By Rebecca Fox
More than a decade ago as a staff reporter on a daily newspaper, I realized that the method by which you gather information and report the news was a good one to apply to all aspects of your life. Done correctly, without shortcuts that cause you to miss facts and with the idea that you go where the evidence leads you, rather than ending up where you steer the evidence, it was a way to clearly disseminate — at least to the best of human ability — what was actually going on. And sometimes, what you thought was happening, what spurred you to follow a story, turned out to be not what you thought it was, and that’s the hardest part of getting at the truth — accepting that your original idea was wrong and letting the facts be the standard of what you believe is the truth of the matter.
Rebecca Fox had a similar revelation and she put down her ideas and process in How To be Reasonable: By Someone Who Tried Everything Else. Originally released at the end of 2017, it seemed to me that this little-known comic deserved another look during the summer of 2019, a time where it feels like the country has reached peak unreasonableness. I’m sure it hasn’t. I’m sure there’s plenty more unreasonableness to come and that there’s actually no peak possible, but I can let some hopefulness accidentally slip through every now and then, right?
Fox acknowledges that we all start out on the same page, with a mix of influences that include beliefs that may not be grounded in provable reality, and between us these influences may not all be compatible from person-to-person. But make no mistake, everyone of us has some form of them affecting us, and Fox starts with pointing out a few of them, ranging from our views on vaccines to our attitude about Slenderman.
The less a belief is based in reason and developed from evidence, the more the belief has the potential to do harm, Fox posits — financial, emotional, health, political. The idea is that the more beliefs not based in reason accrue in your life, the less your mind is trained to require logic and evidence in your decisionmaking and the higher your potential for self-harm.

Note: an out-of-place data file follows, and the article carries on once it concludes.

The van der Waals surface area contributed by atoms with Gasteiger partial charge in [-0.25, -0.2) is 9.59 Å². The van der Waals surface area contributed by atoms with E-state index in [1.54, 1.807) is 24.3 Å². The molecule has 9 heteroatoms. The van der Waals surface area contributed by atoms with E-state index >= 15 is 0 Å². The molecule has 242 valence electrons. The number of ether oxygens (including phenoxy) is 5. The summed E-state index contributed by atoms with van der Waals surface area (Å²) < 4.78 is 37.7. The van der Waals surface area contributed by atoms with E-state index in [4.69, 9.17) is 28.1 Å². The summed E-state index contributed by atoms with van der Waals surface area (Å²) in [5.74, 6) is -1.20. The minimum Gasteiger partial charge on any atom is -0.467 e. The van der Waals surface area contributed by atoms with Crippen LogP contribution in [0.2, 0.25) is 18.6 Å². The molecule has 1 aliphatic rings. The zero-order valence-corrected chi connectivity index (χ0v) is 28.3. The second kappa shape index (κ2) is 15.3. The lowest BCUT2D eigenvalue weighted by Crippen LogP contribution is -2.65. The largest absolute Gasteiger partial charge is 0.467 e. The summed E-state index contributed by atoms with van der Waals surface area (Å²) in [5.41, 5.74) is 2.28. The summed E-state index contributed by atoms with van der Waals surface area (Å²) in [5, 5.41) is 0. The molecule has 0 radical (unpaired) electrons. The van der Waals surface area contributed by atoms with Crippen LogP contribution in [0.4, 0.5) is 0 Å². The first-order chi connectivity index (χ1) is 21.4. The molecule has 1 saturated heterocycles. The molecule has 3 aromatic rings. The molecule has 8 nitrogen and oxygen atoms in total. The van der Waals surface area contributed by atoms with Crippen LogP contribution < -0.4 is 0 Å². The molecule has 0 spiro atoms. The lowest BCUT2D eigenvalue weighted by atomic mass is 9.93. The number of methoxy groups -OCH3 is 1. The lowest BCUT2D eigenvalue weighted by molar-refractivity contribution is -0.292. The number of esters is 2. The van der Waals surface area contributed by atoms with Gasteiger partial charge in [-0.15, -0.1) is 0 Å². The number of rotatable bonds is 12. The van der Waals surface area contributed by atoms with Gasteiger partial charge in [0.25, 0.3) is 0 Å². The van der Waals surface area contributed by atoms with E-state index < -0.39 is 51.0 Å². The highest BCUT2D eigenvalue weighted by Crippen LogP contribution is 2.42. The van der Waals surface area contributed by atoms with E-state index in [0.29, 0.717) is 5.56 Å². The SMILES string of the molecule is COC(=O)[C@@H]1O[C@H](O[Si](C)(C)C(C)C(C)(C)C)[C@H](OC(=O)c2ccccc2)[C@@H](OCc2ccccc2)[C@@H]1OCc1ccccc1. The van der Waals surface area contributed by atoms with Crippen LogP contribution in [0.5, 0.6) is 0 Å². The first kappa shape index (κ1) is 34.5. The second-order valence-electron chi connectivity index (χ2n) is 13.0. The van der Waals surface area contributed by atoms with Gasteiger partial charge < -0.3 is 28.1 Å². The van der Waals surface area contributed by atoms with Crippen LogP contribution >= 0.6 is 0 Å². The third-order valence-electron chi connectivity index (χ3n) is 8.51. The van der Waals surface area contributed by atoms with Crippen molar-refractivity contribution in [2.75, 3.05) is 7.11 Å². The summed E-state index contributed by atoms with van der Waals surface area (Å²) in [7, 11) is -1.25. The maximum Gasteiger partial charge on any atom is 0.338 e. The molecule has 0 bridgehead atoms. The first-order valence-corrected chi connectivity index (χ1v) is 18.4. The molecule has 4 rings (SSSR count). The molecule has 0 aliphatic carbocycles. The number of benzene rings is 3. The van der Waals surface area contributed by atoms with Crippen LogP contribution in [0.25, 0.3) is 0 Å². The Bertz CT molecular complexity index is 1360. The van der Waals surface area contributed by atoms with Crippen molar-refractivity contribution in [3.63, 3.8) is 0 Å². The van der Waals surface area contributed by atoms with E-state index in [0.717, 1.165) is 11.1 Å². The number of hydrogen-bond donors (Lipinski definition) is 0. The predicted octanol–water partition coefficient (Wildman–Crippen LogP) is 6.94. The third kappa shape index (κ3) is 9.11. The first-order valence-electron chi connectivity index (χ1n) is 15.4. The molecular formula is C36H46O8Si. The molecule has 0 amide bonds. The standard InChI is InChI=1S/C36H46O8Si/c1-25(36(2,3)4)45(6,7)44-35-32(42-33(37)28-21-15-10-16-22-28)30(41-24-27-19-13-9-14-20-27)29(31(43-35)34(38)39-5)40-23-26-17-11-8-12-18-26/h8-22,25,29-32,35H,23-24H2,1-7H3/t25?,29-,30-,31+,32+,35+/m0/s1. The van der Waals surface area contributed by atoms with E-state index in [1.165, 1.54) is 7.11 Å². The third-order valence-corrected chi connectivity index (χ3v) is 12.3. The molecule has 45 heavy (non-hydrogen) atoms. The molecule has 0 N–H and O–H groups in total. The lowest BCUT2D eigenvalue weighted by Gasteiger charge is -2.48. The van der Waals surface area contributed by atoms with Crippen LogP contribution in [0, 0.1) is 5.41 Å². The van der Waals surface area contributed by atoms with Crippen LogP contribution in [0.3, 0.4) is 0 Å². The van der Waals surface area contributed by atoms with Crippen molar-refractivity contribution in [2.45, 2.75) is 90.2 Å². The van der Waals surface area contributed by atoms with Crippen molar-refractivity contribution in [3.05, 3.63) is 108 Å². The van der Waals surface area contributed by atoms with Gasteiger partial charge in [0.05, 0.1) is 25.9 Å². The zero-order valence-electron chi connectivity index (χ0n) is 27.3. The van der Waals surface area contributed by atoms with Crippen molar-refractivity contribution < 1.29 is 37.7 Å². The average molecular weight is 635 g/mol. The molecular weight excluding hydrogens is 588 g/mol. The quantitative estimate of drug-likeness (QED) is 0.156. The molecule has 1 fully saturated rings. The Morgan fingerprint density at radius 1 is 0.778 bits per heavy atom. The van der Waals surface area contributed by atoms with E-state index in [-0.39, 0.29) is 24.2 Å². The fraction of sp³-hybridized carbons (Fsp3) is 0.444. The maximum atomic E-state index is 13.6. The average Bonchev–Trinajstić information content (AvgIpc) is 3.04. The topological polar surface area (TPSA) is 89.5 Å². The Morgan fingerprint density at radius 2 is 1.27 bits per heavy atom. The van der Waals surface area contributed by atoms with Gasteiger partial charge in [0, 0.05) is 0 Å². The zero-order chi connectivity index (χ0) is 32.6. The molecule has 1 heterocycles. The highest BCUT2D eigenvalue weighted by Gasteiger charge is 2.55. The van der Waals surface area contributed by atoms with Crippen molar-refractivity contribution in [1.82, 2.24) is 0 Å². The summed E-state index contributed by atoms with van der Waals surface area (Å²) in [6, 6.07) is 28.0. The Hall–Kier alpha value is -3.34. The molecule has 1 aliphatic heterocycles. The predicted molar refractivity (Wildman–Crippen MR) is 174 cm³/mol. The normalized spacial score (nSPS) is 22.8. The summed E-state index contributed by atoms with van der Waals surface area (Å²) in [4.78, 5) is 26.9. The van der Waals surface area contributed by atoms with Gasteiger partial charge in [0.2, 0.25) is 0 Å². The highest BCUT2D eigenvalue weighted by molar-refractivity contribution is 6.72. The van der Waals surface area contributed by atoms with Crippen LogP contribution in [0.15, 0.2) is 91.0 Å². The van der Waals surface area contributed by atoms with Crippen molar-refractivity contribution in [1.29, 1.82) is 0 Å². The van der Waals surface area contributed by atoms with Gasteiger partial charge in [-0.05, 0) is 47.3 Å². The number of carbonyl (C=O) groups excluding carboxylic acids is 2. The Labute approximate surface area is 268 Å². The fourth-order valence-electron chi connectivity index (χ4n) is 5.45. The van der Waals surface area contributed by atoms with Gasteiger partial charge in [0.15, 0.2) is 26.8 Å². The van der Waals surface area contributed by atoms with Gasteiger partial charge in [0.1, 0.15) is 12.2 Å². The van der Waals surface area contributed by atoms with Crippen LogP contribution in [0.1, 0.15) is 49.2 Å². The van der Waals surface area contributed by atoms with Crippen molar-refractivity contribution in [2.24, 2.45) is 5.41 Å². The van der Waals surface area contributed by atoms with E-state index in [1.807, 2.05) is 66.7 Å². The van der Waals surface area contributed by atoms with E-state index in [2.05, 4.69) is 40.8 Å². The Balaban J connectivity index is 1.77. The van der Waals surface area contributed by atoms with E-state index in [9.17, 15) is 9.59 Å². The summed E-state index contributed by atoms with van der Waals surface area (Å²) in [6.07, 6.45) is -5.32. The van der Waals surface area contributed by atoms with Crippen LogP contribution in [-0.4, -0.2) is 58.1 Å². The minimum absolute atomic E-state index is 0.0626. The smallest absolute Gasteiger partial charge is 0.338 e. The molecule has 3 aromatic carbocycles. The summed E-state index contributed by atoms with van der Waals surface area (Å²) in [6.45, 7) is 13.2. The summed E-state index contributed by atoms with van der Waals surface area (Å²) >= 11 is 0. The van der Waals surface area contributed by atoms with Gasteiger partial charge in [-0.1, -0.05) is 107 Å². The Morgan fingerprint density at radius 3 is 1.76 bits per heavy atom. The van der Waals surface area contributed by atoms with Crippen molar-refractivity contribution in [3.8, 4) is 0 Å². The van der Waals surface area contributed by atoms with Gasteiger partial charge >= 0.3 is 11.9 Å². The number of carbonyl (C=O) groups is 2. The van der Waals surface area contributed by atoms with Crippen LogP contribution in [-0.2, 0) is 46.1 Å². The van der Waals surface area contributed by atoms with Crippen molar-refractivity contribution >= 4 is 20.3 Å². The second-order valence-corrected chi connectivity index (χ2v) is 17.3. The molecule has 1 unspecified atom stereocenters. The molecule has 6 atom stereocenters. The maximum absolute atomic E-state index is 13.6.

It’s this kind of realization that led Fox to look at herself and seek a way to examine her own beliefs — scientific skepticism as a process of thought and a way of living your life, a way of shielding yourself from the inevitable confusion born of, as Fox puts it, “the torrent of stuff and nonsense.” More than dark matter, atoms, qi, or the spirit of Jesus, it’s stuff and nonsense that seems to make up the universe.
I’d say the key thing that Fox points out in How To Be Reasonable, the central idea to what she lays out in this comic, is one of what she calls “the six principles” — humility. It’s really the instigator of the other five — curiosity, questioning, introspection, extrospection, and action — because it requires the removal of ego, of shame, it wrests on the ability to admit being wrong or not knowing everything. It is the exact opposite of, say, Donald Trump. It is crucial to navigating the universe in a healthy and benign manner.
Under the advice of “don’t believe everything you think,” Fox leads the reader through concepts like confirmation bias and how probability works, but most importantly, she walks the reader through processes that help with the self-examining type of thinking she is advocating for. She’s not just delivering a tirade about what she thinks you should be doing, but offering you the same tools that she has found to use for her own attempts to self-correct her brain.
In How To Be Reasonable Fox succeeds at delivering a lot of dry concepts in a personal way though her cartooning. She puts herself at the center and isn’t afraid of appearing fallible, which helps with the typical pitfall of these kinds of work where the fear is that the author is trying to appear superior to the audience. I wouldn’t say that’s the case at all here, driven home by Fox’s friendly, colloquial tone matched with her cartooning, which mixes straightforward delivery with some wild and absurd moments of concept visualization that bounce off each other nicely.
At a time when so many battles have become clashes of beliefs rather factual methods of dealing with problems, any manner in which this message can get out there is a valuable one. How To Be Reasonable is especially appropriate for teenagers as they navigate a time of life where it’s important their passion and energy are matched by their reliance on actual evidence. There are forces on all points of the political spectrum that rely on emotional manipulation designed to wrap political action within ideology, which makes works like How To Be Reasonable crucial.